Anyway, as I was headed into grocery store a drunk and/or hype ass negro screamed a garbled comment about my behind and presumably what he would do to if given the chance. I wasn't sure at first until a man who was perhaps acting as a security guard yelled to him to go home and looked at me. It was at that point that I got a little embarrassed, which made me angry. It's crazy the level of misogyny that we face on a daily basis and no one says or does anything about it. Men who don't engage in those comments stand around and say nothing, other men who do engage feel it's o.k., that it's their right and privilege.
The fact that the man at the store felt he could say this and that even the cab driver felt compelled to rant makes me wonder just how much respect (or maybe just how little) black and brown men have for black and brown women in general. I already know the answer to that question, unfortunately. Sigh.
Never did get that pot of arroz con gandules going.
About two weeks ago on a hot, humid, now rainy Saturday afternoon in Chicago we had been experiencing a string of days where temperatures hovered the high eighty-mid ninety degree range with crazy humidity. Although it had been fairly mild, as there had been a very nice breeze all week, I knew it, the breeze that is, would not last.
So I broke down and I bought an air conditioner with money I don't really have because my pet rabbit has been cranky and unwilling to frolic joyfully around the house as she normally does. She was so cranky yesterday that she made me cranky. I suppose that's more a function of the fact that I work from home and sometimes, for days on end, she is my only company. Don't get me wrong, I also bought it because I know that soon enough I'll be caught on a day when the temperature is 98% with 90% humidity and the sun streaming into my windows. It will be a 72-hour period when the temperature fluctuates about five degrees but you can't tell because the humidity hovers between 90% and 97%. It will be one of those periods where you walk outside and you start pouring sweat even if you don't really sweat, because of the humidity. Anyway, I got it.
I started thinking though, about the ancestors, and how they managed to harvest cotton, tobacco, sugarcane, indigo, rice, you name it in the heat of the South, the Caribbean, Latin America, etc. How did they slave away (no pun intended) in infernally hot kitchens cooking for families, or work as plantation blacksmiths in the searing heat and humidity of all of these regions? The realization of that feat alone demands that we straighten up our acts and cut out the ridiculousness, self hate, and self-abuse that have become the hallmarks of the daily lives of black people everywhere. Oh my god. Really, if someone stuck me in front of the cotton/sugarcane/tobacco field or rice paddy, even in the pleasant breezy heat of the last few days, expecting me to hoe, plow, chop, or whatever you do in any of those situations, I would have been, well, there are no words.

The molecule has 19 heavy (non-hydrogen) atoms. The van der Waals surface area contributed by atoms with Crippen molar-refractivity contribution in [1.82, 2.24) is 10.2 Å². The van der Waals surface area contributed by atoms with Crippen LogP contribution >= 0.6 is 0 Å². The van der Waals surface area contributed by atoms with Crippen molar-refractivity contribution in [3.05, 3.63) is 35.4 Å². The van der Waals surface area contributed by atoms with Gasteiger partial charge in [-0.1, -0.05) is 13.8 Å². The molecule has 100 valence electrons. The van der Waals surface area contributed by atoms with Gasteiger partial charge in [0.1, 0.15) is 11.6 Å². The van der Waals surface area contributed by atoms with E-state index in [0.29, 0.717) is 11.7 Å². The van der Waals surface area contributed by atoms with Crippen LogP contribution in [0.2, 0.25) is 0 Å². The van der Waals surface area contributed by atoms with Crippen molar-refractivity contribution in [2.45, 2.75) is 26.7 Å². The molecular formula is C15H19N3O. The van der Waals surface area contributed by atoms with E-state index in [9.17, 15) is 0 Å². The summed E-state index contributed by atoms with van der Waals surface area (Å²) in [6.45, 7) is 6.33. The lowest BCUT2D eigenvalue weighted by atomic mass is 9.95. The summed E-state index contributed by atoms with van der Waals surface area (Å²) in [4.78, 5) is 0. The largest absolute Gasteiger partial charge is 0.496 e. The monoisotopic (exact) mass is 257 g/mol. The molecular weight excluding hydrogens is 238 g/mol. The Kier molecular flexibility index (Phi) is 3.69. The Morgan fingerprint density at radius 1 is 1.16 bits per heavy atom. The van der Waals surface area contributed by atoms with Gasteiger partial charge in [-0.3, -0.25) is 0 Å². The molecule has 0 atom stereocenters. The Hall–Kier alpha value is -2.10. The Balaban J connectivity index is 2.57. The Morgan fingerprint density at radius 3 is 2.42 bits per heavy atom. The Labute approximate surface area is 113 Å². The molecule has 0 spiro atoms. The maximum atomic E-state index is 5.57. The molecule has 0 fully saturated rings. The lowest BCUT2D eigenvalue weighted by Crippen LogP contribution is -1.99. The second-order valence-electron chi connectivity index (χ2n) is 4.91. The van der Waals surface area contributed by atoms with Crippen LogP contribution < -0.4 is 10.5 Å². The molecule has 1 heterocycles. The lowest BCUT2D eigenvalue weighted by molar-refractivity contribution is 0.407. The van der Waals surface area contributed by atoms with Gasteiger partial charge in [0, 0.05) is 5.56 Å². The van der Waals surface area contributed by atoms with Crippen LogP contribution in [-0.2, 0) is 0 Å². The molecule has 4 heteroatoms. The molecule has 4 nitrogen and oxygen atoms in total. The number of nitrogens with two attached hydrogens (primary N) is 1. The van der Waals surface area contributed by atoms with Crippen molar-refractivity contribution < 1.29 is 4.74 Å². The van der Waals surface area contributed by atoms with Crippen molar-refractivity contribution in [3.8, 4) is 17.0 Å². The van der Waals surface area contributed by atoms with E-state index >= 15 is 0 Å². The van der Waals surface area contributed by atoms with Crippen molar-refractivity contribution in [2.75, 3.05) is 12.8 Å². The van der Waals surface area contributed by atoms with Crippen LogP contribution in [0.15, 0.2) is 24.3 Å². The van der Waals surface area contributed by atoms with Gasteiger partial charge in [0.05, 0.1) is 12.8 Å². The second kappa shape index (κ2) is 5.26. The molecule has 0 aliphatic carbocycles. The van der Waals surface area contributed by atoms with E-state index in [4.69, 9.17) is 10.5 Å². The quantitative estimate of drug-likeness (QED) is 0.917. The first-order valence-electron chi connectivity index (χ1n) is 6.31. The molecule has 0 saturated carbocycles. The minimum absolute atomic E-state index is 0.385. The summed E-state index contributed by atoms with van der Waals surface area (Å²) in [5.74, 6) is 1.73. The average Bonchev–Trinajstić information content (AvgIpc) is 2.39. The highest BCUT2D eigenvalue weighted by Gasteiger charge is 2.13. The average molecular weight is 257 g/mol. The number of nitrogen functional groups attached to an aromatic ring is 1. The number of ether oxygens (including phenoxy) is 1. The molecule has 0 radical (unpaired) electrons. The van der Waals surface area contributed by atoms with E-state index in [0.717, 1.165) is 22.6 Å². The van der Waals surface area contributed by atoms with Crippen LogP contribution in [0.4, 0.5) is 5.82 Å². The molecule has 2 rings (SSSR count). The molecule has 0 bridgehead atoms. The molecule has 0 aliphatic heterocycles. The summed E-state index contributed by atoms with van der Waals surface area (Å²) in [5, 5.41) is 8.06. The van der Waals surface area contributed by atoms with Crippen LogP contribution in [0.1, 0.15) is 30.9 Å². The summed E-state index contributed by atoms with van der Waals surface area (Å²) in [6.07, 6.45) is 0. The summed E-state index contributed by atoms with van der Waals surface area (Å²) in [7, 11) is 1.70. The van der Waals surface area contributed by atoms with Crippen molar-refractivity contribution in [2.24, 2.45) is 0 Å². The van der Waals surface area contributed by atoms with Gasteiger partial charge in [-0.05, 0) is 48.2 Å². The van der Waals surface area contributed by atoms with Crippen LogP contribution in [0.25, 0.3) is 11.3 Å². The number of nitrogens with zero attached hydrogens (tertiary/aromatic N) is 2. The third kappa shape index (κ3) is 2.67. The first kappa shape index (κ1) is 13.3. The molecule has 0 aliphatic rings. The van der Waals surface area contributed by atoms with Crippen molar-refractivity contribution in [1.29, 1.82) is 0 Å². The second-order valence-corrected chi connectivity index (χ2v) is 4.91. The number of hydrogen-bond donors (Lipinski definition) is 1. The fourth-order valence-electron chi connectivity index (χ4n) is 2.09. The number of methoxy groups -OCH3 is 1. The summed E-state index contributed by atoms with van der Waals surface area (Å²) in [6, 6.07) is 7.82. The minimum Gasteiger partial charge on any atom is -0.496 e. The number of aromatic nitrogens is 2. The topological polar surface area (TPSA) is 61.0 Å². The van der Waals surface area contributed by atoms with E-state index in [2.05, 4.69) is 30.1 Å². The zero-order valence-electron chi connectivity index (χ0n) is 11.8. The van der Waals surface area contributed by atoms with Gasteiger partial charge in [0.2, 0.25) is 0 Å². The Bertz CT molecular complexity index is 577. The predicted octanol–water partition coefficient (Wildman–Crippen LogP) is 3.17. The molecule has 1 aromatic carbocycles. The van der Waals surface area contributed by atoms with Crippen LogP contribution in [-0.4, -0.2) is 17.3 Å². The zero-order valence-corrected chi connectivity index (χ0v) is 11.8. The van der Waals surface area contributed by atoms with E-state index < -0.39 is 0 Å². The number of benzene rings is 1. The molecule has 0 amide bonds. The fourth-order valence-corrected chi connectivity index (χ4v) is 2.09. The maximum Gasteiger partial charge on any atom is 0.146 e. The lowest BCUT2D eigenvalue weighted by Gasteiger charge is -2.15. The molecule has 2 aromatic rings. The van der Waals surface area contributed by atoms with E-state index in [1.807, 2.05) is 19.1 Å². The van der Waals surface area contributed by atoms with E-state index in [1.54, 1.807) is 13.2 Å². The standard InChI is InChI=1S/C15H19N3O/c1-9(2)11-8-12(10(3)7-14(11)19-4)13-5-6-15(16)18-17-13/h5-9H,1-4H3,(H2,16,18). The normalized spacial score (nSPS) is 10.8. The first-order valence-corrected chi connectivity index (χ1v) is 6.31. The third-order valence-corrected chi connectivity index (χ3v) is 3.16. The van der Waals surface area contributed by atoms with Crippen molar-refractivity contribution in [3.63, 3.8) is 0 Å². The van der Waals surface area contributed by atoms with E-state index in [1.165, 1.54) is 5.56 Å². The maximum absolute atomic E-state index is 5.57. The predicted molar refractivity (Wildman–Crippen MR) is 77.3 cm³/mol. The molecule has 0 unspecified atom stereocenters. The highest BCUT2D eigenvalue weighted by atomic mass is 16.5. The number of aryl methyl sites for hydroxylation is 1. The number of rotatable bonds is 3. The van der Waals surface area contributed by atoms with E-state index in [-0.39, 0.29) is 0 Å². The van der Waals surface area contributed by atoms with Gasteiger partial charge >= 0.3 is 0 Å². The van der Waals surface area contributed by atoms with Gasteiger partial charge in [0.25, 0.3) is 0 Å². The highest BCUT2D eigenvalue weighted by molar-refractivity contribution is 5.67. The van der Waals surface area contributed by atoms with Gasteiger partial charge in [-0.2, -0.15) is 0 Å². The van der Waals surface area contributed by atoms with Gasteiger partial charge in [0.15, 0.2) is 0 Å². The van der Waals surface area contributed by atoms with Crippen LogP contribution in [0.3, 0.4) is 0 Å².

So each day in the heat of this and every summer to come, I will maintain quiet, yet fierce reverence of my ancestors, and heck even my not so distant deceased relatives who were bound to that life by Jim Crow and sharecropping. Think about that as you try to beat the heat this summer.
Wednesday, June 18, 2008
For real, I need to find that cut by James Brown and get it running on an endless loop here at the crib. Endless loop, am I showing my age? And the picture? Just love it, that's all...
I have so much to do. I have so many ideas and I'm having trouble getting myself back on track after a recent events that shall remain unexplained here.
The four biggest things on my agenda:
1. Preparing the syllabus for the food writing course I'll be teaching at Kendall College this summer. Amazing that they just accepted my proposal without a lot of rigamarole.
2. Begin to plan a trip to North Africa and Turkey for vacation in the fall and for research for my next writing projects. Plenty of dates and patisseries will be involved. Oh yes.
3. Make it up to Wisconsin to visit Growing Power, an organization trying to do big things in the way of urban farming in the Chicago area. I'm hoping to put together an essay (what will hopefully be my fourth or fifth by then, check my first here) for The Root and maybe some other places, we'll see.
4. Get in touch with the owner of a local cafe here that serves les gateaux. I want to see if I can make them here. I mean if I can't get to Paris as soon as I thought I would, I may as well make my sweet little loves part of life on American soil. (With luck, I can get some lessons in making couscous--the actual grains, that is--I've tried it and was, well, fairly unsuccessful.)
Yes. So much to do, so little time to nap.
**I also need to write here as much as possible. I need to get some structure back in my routine. Oh and more music and dancing, as much as I can possibly take! Oh wait, and more baking, and...